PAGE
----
(2.4)
In order to get the first order perturbation equation we vary (2.3). It can also be achieved by taking second order variation of the action (2.1). Since the normal and tangential vectors are the basis vectors of the spacetime coordinates, we can decompose the variation of the spacetime coordinates as sum of projections on them,
$$\begin{aligned} \delta X^ \mu = \varphi ^i N^\mu _i+ \psi ^ \alpha X^\mu {,_\alpha } \end{aligned}$$
(2.5)
Here “\({X^{\mu }}_{,\alpha }\)” is the derivative of \(X^{\mu }\) with respect to the worldsheet coordinates \(\alpha \). Further, \(N^\mu _i \)and \( X^\mu ,_\alpha \) are the normal and tangential vectors respectively. The \(\varphi ^i\) are scalars where i is a number index and \(\psi ^\alpha \) are just reparametrizations.
The normal vectors satisfy the following orthogonality condition:
$$\begin{aligned} g_{\mu \nu } N^ \mu _i N^\nu _j= \delta _{ij} ~~~~~~~~ \text {and} ~~~~~~~ g_{\mu \nu }N^\mu _i \partial _\alpha X^\nu =0. \end{aligned}$$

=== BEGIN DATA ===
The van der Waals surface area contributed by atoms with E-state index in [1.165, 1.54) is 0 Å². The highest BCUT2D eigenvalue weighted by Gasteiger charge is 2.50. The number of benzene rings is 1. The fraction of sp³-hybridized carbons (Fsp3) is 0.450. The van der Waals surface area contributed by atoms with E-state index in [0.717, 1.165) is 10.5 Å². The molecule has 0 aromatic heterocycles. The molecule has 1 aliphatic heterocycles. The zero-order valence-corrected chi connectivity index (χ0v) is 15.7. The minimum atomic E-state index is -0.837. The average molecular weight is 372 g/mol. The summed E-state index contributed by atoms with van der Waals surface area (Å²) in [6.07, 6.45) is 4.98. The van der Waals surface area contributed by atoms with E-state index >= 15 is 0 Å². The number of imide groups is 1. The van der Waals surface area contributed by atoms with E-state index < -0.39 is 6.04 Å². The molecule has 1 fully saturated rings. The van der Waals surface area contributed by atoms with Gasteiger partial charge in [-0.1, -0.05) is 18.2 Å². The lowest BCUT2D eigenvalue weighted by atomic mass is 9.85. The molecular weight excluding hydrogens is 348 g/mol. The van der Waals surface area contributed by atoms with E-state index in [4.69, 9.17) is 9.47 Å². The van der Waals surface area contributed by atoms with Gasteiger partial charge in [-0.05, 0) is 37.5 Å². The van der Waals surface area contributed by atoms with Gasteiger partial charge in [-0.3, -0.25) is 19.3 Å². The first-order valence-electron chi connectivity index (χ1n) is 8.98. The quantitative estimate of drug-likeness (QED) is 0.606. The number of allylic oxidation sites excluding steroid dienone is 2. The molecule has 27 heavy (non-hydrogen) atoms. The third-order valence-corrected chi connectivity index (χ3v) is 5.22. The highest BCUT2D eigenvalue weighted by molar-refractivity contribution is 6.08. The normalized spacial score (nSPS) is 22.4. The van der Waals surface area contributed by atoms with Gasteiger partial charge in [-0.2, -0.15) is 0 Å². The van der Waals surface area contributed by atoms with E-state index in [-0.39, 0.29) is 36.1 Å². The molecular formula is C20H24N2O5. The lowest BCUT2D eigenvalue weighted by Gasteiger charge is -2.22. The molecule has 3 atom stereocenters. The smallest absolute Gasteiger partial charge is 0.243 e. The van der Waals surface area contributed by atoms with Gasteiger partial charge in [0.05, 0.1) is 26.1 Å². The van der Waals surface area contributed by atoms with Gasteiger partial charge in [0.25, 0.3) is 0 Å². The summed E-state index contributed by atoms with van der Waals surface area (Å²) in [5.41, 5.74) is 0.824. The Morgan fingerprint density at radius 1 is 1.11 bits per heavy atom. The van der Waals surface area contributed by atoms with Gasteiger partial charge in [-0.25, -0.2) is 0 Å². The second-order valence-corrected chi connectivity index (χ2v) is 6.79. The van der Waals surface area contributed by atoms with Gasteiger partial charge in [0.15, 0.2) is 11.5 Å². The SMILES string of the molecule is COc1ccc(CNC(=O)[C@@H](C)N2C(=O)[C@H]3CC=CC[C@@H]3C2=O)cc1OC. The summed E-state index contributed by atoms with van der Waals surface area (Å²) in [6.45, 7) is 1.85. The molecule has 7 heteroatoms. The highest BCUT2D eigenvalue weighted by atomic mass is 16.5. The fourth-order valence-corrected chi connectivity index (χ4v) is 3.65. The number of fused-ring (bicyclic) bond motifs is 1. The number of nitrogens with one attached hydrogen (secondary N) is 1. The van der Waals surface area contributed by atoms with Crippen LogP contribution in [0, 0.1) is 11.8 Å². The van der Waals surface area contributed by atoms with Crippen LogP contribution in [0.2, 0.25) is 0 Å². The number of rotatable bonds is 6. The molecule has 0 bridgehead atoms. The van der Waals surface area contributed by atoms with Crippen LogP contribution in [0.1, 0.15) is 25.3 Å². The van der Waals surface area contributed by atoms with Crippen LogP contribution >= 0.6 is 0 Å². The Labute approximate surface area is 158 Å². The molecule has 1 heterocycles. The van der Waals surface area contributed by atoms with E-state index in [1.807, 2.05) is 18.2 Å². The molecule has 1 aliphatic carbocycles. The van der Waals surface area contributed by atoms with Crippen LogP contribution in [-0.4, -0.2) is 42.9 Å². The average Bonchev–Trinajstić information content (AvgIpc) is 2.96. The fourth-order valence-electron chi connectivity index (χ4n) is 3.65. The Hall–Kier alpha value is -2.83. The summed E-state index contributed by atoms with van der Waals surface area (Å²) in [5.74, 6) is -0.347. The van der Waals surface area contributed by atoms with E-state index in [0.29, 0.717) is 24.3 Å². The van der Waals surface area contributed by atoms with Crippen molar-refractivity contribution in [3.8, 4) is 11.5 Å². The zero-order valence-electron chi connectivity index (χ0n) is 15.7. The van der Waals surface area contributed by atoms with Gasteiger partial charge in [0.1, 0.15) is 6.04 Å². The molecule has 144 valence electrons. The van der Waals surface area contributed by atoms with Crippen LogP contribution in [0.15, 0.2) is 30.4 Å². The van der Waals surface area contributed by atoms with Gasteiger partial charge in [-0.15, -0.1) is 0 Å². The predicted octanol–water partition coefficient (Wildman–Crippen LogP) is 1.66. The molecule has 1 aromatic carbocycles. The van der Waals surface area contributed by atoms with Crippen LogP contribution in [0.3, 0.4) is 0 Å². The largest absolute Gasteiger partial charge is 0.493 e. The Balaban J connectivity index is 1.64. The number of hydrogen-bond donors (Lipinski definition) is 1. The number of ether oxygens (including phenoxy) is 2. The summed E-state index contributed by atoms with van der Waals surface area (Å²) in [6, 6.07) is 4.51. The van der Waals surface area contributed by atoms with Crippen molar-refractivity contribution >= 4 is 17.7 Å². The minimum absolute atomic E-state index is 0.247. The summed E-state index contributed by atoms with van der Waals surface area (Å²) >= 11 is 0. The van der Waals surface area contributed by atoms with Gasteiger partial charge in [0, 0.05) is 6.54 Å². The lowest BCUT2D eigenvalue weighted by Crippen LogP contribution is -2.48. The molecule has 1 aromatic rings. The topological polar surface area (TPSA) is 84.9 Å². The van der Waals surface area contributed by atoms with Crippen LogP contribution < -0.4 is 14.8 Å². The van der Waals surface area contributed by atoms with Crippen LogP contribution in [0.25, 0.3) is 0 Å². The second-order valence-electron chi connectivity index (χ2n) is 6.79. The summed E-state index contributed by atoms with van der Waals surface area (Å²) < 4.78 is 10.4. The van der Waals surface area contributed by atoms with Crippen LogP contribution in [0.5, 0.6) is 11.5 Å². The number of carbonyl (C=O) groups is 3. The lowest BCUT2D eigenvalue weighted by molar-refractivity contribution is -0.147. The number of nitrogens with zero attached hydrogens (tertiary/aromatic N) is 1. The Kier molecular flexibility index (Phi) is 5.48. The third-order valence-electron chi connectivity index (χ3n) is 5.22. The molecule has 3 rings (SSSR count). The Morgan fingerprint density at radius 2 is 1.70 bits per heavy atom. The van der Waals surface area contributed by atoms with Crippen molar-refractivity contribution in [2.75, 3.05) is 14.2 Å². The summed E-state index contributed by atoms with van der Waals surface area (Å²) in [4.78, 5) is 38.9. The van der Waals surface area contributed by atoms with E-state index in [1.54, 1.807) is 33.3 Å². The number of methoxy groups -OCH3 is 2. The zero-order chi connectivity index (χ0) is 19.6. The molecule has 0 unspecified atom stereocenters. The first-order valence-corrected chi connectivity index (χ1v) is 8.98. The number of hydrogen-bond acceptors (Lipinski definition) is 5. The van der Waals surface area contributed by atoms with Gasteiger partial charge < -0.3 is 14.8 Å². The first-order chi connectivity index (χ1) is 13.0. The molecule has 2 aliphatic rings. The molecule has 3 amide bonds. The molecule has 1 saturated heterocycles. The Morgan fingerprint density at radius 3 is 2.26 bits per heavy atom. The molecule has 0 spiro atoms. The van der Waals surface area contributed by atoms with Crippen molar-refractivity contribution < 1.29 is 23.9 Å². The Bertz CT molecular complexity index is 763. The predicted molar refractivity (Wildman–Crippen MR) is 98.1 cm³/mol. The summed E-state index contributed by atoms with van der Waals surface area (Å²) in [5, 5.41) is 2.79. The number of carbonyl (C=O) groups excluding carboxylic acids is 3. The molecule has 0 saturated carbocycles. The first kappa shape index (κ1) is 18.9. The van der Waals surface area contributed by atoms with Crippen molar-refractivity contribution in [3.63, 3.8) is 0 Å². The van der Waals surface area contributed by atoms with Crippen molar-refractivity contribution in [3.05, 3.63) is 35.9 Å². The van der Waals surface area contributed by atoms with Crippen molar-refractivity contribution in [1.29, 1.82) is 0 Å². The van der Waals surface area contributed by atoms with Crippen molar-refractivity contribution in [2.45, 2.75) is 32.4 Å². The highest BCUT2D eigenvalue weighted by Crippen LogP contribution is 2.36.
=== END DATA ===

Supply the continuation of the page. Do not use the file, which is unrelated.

(2.6)
The action remains invariant for the tangential projection \((\psi ^ \alpha X^\mu {,_\alpha })\) due to worldsheet diffeomorphism. Hence only projection on normal vectors contribute to the physical perturbation. Let us introduce the extrinsic curvature tensor(\(K^i_{~\alpha \beta }\)) and the normal fundamental form(\(\mu _{i j}^{~~\alpha }\))
$$\begin{aligned} K_{i,\alpha \beta }= g_{\mu \nu } N_i^\mu X^\rho _{,\alpha } \triangledown _\rho X^ \nu _{,\beta }, ~~~~~ \mu _{i j, \alpha }= g_{\mu \nu } N^\mu _{i} \partial _\alpha X^ \rho \triangledown _\rho N^ \nu _{j}, \end{aligned}$$
(2.7)
where \(\triangledown _\rho \) is the covariant derivative with respect to spacetime coordinate. The extrinsic curvature tensor are symmetric in world sheet coordinates i.e. \(K_{i,\alpha \beta }=K_{i,\beta \alpha }\) whereas the normal fundamental forms are antisymmetric in number indices i.e. \(\mu _{i j}^{~~\alpha }=-\mu _{ji}^{~~\alpha }\). The unperturbed equation of motion in (2.3) can also be expressed in terms of extrinsic curvature tensor as: